The man who many considered to be David Cameron’s sidekick is now in charge of policy decisions at the largest Tech firm in the world. The man who represented Sheffield, Hallam in the House of Commons is now potentially dictating the way that people interact with WhatsApp, Instagram, and Facebook all over the world.
Whilst Clegg may have left the Liberal Democrat party in a complete shambles, one can only hope that he will treat his role at Meta more seriously. In 2012 the BBC released a hit comedy television series called ‘The Revolution Will Be Televised’. In the series the two main actors parodied the relationship between David Cameron and Nick Clegg. David Cameron was the Prime Minister of the United Kingdom at the time, and Nick Clegg was the Deputy Prime Minister.
Today, Mark Zuckerberg is the undisputed God of the Metaverse, and it appears that once again Nick Clegg is stepping in as a Number 2. Just on a slightly larger scale. One can imagine that his compensation package is also a little better today.
With the amount of government involvement in what Meta’s Facebook and other brands are doing, especially after the recent whistleblower. It may be prudent to hire a former politician to… to lock horns with current politicians, if necessary. It is clear that Zuckerberg believes that Clegg will not be brushed aside as easily as he once was when he worked as a government minister. Or, indeed, as he was made to look by the BBC series.
However, Clegg’s relations with the current UK government are not what they once were. Last year the UK’s Culture Secretary Nadine Dorries was quoted saying: “Mark Zuckerberg, Nick Clegg and others who are wanting to take off into the metaverse, my advice is stay in the real world. You will be accountable to this act.” She also insisted that the same people “Put those engineers [whom Meta Platforms announced they were hiring] now onto abiding by your terms and conditions and removing your harmful algorithms.”
By all accounts running Zuckerberg’s businesses is no easy task. Especially after recent revelations from “The Facebook Papers” by Frances Haugen.
Why is Zuckerberg Kingmaking Nick Clegg?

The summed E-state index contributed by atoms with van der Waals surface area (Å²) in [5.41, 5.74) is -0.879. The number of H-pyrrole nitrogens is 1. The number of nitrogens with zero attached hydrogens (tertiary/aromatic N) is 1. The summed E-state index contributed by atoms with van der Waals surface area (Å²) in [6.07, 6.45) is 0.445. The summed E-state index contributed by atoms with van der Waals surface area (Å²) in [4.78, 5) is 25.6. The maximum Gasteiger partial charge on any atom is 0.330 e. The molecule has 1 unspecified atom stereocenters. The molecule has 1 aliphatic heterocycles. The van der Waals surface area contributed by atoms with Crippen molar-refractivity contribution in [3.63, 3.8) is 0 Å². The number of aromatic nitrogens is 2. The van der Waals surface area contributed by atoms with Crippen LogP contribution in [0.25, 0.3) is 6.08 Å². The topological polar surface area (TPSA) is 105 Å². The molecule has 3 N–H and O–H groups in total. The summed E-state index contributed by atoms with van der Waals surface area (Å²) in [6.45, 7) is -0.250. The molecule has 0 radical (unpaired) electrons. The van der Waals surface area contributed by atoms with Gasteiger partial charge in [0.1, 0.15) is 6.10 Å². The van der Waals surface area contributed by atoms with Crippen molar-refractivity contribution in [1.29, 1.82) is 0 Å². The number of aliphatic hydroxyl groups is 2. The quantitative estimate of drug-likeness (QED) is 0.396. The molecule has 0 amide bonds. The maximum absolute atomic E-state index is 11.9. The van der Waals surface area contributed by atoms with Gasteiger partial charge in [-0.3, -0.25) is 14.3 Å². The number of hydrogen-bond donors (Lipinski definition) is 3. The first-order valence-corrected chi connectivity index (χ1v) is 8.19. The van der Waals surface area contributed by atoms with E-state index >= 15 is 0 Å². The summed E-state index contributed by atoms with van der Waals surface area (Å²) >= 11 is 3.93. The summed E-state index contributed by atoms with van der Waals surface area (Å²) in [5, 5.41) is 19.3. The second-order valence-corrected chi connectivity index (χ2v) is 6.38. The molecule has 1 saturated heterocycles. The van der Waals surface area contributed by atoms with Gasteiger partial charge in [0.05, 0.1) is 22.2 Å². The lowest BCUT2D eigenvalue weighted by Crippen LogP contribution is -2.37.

By all accounts Clegg was already running a lot of Meta’s global policy organization. This week Mark Zuckerberg increased Clegg’s remit substantially though. Including making Clegg report directly to him, rather than to the COO Sheryl Sandberg (more on that later).
In a post, the Facebook founder shared how Clegg will now “lead our company on all our policy matters.” As a justification to this move, Zuckerberg continued by explaining how “we need a senior leader at the level of myself (for our products) and Sheryl (for our business) who can lead and represent us for all of our policy issues globally.”
The move is partially because Zuckerberg wants to dedicate his time to technology and products. An area that he feels more comfortable with than reporting to Capitol Hill or the Commons Select Committee in London. A problem that we wrote about in our story about Coinbase from last year.
In the story we highlighted how Bill Gates, Larry Page, Sergey Brin and Jeff Bezos have all relinquished their leadership roles to others. A trend that appears to be partially due to the regulatory pressure these entrepreneurs feel. Zuckerberg is doing something similar, but as his empire is arguably bigger than those other entrepreneurs manage, he has several people in his leadership team who he can devolve his responsibilities to. One of them just happens to be Nick Clegg.
Is Nick Clegg better than the COO of Meta at Policy decisions?
Sheryl Sandberg has been on the Board of Directors of Facebook / Meta since 2012, having joined them from Google a few years earlier. She was the first woman to join the Board of Directors at the Tech giant. Many will remember Sandberg due to her request to investigate Soros Holdings in late 2018. The move was ill-received by many at the time:
Confounding the story further. Zuckerberg was reported by the Wall Street Journal, back in 2018, to have fallen out with Sandberg. The story claimed that in the spring of 2018 Zuckerberg had told Sandberg that he blamed her and her teams for the public fallout over Cambridge Analytica.
We may not be party to discussions within the Board at Facebook / Meta today. But one thing is for sure, with all the potential hurdles facing the Tech Giant’s move into the metaverse there is a need for someone more suited to interacting with the likes of George Soros, or indeed the UK or U.S. administrations. What now for Sandberg though? The move must have divided the chasm between Zuckerberg and his COO even further.
Perhaps it’s just a matter of Clegg being in the right place at the right time. But is anything that predictable when it comes to Zuckerberg? Just ask the Winklevoss twins. Or France Haugen.
Author: Andy Samu
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